Federal Graduation Rates Leave Some Students Out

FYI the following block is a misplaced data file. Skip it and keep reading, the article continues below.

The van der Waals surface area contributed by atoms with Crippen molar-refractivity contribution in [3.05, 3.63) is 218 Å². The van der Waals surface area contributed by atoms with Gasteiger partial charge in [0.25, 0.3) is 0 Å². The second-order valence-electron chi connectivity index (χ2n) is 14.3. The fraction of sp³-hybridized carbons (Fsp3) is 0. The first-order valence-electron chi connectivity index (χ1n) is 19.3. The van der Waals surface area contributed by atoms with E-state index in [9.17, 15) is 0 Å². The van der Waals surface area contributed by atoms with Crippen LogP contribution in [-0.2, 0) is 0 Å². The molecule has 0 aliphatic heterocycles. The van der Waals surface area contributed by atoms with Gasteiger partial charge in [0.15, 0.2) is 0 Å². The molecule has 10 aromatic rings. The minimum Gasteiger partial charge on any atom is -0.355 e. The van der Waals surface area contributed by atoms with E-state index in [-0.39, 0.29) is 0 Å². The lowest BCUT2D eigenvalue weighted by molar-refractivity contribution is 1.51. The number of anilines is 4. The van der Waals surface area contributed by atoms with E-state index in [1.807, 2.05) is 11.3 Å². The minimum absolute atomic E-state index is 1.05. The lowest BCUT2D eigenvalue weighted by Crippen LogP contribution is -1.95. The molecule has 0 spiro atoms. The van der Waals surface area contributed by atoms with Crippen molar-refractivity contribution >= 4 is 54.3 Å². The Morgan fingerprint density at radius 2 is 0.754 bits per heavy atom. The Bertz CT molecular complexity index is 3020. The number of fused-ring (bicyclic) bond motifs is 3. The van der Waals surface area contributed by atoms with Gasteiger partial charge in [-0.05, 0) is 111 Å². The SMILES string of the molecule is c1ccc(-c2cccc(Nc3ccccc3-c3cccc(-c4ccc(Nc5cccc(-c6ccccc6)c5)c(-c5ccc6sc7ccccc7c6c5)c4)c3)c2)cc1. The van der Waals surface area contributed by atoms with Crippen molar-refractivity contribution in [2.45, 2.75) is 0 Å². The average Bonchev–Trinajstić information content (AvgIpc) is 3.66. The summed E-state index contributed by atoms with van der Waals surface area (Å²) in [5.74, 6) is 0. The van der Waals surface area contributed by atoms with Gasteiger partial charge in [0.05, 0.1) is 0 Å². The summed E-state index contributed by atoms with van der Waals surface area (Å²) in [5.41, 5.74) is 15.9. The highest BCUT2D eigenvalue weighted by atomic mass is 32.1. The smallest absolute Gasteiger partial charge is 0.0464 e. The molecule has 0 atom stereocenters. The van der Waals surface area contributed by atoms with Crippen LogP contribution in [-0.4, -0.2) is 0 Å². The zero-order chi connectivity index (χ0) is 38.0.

Roanoke, VA - While the national graduation rate has hit a historic high of 80% it is a figure that does not paint the whole picture that leaves some students on the sidelines.According to state guidelines, when Dr. Rita Bishop took over the Roanoke City Schools the graduation rate was a paltry 59%. Five years later, she has the district over 80%.By the way the feds determine graduation rates, a formula that does not include special needs or extended education diplomas, Roanoke's rate comes in at 72%."I've always found it humorous that the feds spend a lot of time talking about special education but they won't count the diplomas," said Bishop. Regardless how the scores are tabulated in the big picture of this story the fact remains that the US graduation rate is steadily climbing which indicates to veteran administrators, like Dr. Bishop, that the system is adapting to a new world."I think the whole country has accepted the fact that we are no longer a country that can go to work in a steel mill and have an average life with or without a high school diploma. Those jobs don't exist," said Bishop. Which reinforces Dr. Bishop's notion that no matter how the rate is calculated, in the end, it comes down to one thing."I do it the other way. I subtract from a hundred and I factor how many students may not have a very good life if we can't deliver," said Bishop.The latest federal numbers are calculated from 2012 information. Dr. Bishop said current early numbers being worked on suggest Roanoke's 2014 graduation rate will surge again, possibly hitting the 80% graduation rate as determined by federal guidelines.
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